Christian Nation? The United States in Popular Perception and Historical Reality

By T. Adams Upchurch | Go to book overview

Conclusion
A Novus Ordo Seclorum?

Although a long-drawn-out conclusion that reiterates the main points of this book might be justified, it would also be unnecessary. By this point the thesis of this study should be evident: The United States was not founded as a Christian nation in the legal sense, but it certainly was founded by professing Christians, albeit mostly liberal, enlightened, tolerant, forward-thinking Christians—not fundamentalists. They confidently held the assumption that belief in the mono-God of Western civilization was ubiquitous among the American people and would remain so in perpetuity. Hence, they could proclaim with no fear the belief in Annuit Coeptis—that this God of theirs (whoever or whatever he, she, they, or it may be) had smiled on their attempt to start a new nation with the most user-friendly government in the history of the world. They never expected a future generation to come along and proclaim the death of God or renounce all articles of faith. The nation was founded with references to God in its Declaration, it concluded its war of independence with a treaty written “In the name of the most Holy and undivided Trinity,” and the only change the Founders anticipated was that voiced by Jefferson and reiterated by Calhoun—that America would ultimately reject Trinitarianism in light of Unitarianism.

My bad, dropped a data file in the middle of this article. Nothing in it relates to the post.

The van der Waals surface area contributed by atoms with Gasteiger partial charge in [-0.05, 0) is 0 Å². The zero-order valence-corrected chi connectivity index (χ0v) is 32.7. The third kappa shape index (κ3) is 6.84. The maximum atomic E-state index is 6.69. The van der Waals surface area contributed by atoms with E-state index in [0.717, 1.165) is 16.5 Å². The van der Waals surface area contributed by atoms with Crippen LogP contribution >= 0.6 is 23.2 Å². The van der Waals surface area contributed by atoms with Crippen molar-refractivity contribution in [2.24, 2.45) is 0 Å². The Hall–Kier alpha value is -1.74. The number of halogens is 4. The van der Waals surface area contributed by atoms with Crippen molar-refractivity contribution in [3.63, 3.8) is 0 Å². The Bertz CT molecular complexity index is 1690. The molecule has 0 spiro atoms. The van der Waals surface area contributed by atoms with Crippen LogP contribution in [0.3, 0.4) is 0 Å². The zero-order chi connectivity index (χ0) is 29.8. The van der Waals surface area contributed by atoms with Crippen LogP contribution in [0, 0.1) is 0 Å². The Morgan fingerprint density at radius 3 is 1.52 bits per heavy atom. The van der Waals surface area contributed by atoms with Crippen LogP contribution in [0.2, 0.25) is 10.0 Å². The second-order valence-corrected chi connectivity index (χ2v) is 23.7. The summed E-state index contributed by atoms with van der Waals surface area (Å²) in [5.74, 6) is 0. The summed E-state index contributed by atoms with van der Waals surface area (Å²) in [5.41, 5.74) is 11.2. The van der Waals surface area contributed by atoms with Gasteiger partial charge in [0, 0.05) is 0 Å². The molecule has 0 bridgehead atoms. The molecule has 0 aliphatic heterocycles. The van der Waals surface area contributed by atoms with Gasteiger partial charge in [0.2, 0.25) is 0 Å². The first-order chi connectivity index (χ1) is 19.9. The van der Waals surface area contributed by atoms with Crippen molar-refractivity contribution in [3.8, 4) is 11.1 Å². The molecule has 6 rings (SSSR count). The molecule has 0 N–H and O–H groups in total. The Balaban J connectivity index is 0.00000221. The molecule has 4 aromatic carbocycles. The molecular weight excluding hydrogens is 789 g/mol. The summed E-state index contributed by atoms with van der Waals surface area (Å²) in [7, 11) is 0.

In keeping with the American way of E Pluribus Unum, the Founders expected this new form of Christianity to be inclusive, not exclusive, in terms of social classes, education level, white ethnic background, and, in the case of Jefferson at least, perhaps race and skin color someday. It was a classic “big tent” vision of the future. To them it would be basically a religious manifestation of

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